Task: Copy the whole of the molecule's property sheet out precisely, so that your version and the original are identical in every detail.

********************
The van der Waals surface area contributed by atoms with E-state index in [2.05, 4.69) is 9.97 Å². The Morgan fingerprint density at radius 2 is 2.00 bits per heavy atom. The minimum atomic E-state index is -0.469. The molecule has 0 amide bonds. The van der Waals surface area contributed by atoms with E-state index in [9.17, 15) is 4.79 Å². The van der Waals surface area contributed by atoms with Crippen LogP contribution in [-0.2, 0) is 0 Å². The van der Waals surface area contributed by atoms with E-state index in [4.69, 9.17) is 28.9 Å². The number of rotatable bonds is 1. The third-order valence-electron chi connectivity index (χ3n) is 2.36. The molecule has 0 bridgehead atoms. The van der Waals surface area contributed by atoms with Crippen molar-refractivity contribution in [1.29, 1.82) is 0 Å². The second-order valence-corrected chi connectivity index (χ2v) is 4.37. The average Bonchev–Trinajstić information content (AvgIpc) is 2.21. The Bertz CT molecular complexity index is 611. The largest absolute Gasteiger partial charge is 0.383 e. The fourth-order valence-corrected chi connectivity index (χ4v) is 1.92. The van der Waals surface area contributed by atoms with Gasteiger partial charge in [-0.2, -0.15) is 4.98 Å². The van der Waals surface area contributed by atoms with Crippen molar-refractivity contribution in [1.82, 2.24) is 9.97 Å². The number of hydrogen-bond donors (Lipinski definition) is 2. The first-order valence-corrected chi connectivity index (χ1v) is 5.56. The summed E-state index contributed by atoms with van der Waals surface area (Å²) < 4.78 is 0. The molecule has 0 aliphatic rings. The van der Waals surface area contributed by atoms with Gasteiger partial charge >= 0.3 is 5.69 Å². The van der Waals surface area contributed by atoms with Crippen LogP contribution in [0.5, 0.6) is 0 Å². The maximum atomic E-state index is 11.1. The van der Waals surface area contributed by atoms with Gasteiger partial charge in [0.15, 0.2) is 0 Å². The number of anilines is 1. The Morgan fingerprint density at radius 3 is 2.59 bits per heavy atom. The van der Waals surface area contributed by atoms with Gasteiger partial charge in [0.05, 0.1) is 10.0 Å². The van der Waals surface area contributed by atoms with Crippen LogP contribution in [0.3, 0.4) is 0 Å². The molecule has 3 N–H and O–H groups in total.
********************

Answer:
The van der Waals surface area contributed by atoms with E-state index in [2.05, 4.69) is 9.97 Å². The Morgan fingerprint density at radius 2 is 2.00 bits per heavy atom. The minimum atomic E-state index is -0.469. The molecule has 0 amide bonds. The van der Waals surface area contributed by atoms with E-state index in [9.17, 15) is 4.79 Å². The van der Waals surface area contributed by atoms with Crippen LogP contribution in [-0.2, 0) is 0 Å². The van der Waals surface area contributed by atoms with E-state index in [4.69, 9.17) is 28.9 Å². The number of rotatable bonds is 1. The third-order valence-electron chi connectivity index (χ3n) is 2.36. The molecule has 0 bridgehead atoms. The van der Waals surface area contributed by atoms with Crippen molar-refractivity contribution in [1.29, 1.82) is 0 Å². The second-order valence-corrected chi connectivity index (χ2v) is 4.37. The average Bonchev–Trinajstić information content (AvgIpc) is 2.21. The Bertz CT molecular complexity index is 611. The largest absolute Gasteiger partial charge is 0.383 e. The fourth-order valence-corrected chi connectivity index (χ4v) is 1.92. The van der Waals surface area contributed by atoms with Gasteiger partial charge in [-0.2, -0.15) is 4.98 Å². The van der Waals surface area contributed by atoms with Crippen molar-refractivity contribution in [1.82, 2.24) is 9.97 Å². The number of hydrogen-bond donors (Lipinski definition) is 2. The first-order valence-corrected chi connectivity index (χ1v) is 5.56. The summed E-state index contributed by atoms with van der Waals surface area (Å²) < 4.78 is 0. The molecule has 0 aliphatic rings. The van der Waals surface area contributed by atoms with Gasteiger partial charge >= 0.3 is 5.69 Å². The van der Waals surface area contributed by atoms with Crippen LogP contribution in [0.5, 0.6) is 0 Å². The maximum atomic E-state index is 11.1. The van der Waals surface area contributed by atoms with Gasteiger partial charge in [0.15, 0.2) is 0 Å². The number of anilines is 1. The Morgan fingerprint density at radius 3 is 2.59 bits per heavy atom. The van der Waals surface area contributed by atoms with Gasteiger partial charge in [0.05, 0.1) is 10.0 Å². The van der Waals surface area contributed by atoms with Crippen LogP contribution in [0.3, 0.4) is 0 Å². The molecule has 3 N–H and O–H groups in total.